5 Tricks To Establish The Writing Routine Of Your Dreams: Part 5

How to establish the writing routine of your dreams
How to establish the writing routine of your dreams

Part 5: Exactly What It Is That Makes Writing “Hard” – And How To Beat It

Are you a writer who just can’t get a regular writing routine established? Do you want to write, but struggle to find the time for it or to beat distractions? If you’re ready to write more frequently, but just don’t know how to make it happen, this 5-part series can help.

I’ll share with you the exact steps I’ve taken over the last year and a half to create a daily writing practice that helped me write a 98,000-word novel. No shortcuts, no outlandish schemes, nothing you can’t do around your busy day-to-day life.

Just practical, real tricks to finally turn your dream of writing into your daily reality.

In Part 1 of this series, I talked about knowing why you want to write in the first place.

And in Part 2, I addressed the very simple way to make your writing practice foolproof.

Part 3 was all about how writing for 100 days changes everything (it really does!).

In Part 4, I talked about the importance of creating a trigger to save you time and get you writing without any struggle. 

The final installment in this series about establishing the writing routine of your dreams is all about what makes writing hard. Why is this important to this process? Well, the minute you fall into the “this is too difficult” trap, you’ll lose all the momentum you might’ve gained in your writing practice.

I want to dismantle the whole idea of writing being tough so when it DOES feel like too big a task to take on, you can get real with yourself quickly and not waste any time dwelling on that feeling of being stuck.

I’ve never met a writer who didn’t think that, at one point or another, writing was a difficult task. And there’s definitely no shortage of quotes about writing being torture. What’s the one often attributed to Hemingway? “There’s nothing to writing. All you do is sit down at a typewriter and open a vein.”

Here’s the reality, though: hard or easy, you have to do it. There’s no secret. I’ve got no magic formula to share with you (although I wish I did…) If you want a regular writing practice, if you want to get words on the page, if you have things to say – you just have to write, no matter your mood, no matter how it feels, and no matter the circumstances. That is the frustratingly simple secret.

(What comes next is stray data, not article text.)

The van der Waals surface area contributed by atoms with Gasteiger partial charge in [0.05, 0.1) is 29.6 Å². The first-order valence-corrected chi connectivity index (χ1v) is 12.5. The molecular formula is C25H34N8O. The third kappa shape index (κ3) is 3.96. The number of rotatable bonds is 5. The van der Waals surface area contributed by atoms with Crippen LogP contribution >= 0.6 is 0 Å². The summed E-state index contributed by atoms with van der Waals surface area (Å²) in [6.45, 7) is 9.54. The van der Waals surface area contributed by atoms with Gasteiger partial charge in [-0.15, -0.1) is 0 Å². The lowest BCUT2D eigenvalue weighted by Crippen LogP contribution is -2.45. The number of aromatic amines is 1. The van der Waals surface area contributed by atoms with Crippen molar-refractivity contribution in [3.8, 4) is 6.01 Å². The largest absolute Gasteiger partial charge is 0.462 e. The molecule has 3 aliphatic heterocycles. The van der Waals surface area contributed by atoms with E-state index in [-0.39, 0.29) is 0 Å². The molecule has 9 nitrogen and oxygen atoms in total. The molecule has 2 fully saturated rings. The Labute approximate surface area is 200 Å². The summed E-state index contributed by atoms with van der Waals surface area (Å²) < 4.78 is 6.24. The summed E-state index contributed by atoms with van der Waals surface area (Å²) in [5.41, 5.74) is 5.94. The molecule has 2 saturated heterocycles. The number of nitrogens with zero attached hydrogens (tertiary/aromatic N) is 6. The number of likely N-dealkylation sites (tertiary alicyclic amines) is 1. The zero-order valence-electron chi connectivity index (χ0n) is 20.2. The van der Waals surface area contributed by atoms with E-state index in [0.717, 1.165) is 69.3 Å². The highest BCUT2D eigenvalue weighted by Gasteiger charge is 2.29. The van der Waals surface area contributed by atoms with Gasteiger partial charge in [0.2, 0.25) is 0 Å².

Writing must be non-negotiable, even when it feels too hard. You’re not performing a life-saving surgery; you’re simply pulling words from your head. Words that are just for you until you decide they’re for others, if ever. Words you can later refine and polish until they’re as close to what you intended as possible. You’re not preventing an asteroid from destroying earth. You’re writing.

So why does writing feel hard sometimes? What exactly causes that sensation?

When we label something like writing or the creative process as “hard,” that’s often just code for “I’m not sure I’m good enough to do this.”

What’s hard is the story we tell ourselves, not the act of writing itself.

There’s usually a story playing in the background of your mind that makes it feel impossible to get started. That’s what causes you to hit the brakes before you’re even in motion.

The story in your head might be about not feeling good enough, or it might be about guilt (“I have too many other responsibilities in my life, I can’t waste time writing.”), or it might be about not trusting your ideas or your voice (“Who am I to tell this story? I won’t do it justice.”), or any other number of narratives. We’ve all got something, right?

What’s not hard: finding 5 minutes to write out a few sentences in a notebook.

What is hard: believing you’re worthy of those five minutes. Believing that you’re worthy of the words you write.

You’ve got to have a little bit of entitlement when it comes to this. And if you don’t genuinely have it yet, act like you do. It might be a fight against yourself, or a fight against the entire world conspiring against you – but either way, have at least a grain-of-rice-sized sense of worthiness and entitlement around your creative work. At least enough to allow yourself one word, one sentence a day, at minimum.

If you couldn’t already tell, I’m someone who thinks writing daily or just about daily is crucial. In my own experience, staying in touch with the story and with my own writing fed into itself. Writing begot more writing. Writing daily made it easier to write daily.

Maybe this sounds like nonsense, but I see it as momentum. And I can tell you, as someone who has spent long stretches painfully blocked from my writing because it felt too hard, I say it’s WELL worth the discomfort of getting started if the payoff is that the writing comes easily.

And it will come easily, that’s the trick. Once you understand why you have to write, once you take away the barriers to entry, once you believe you’re good enough… it’ll be easy. But you have to get started. Don’t spent another day wishing things were different. Get started now; give yourself a few minutes where you’re responsible to nothing else but a notebook and your creativity, and see how that starts to change your entire life.

What makes writing feel hard for you? Or better yet, what’s the hardest part about writing in your opinion? Share below!

If you found this helpful, share it with other writers who might need it too.

Don’t miss a thing! Check out part 1 herepart 2 herepart 3 here and of course, part 4 here.

 

 

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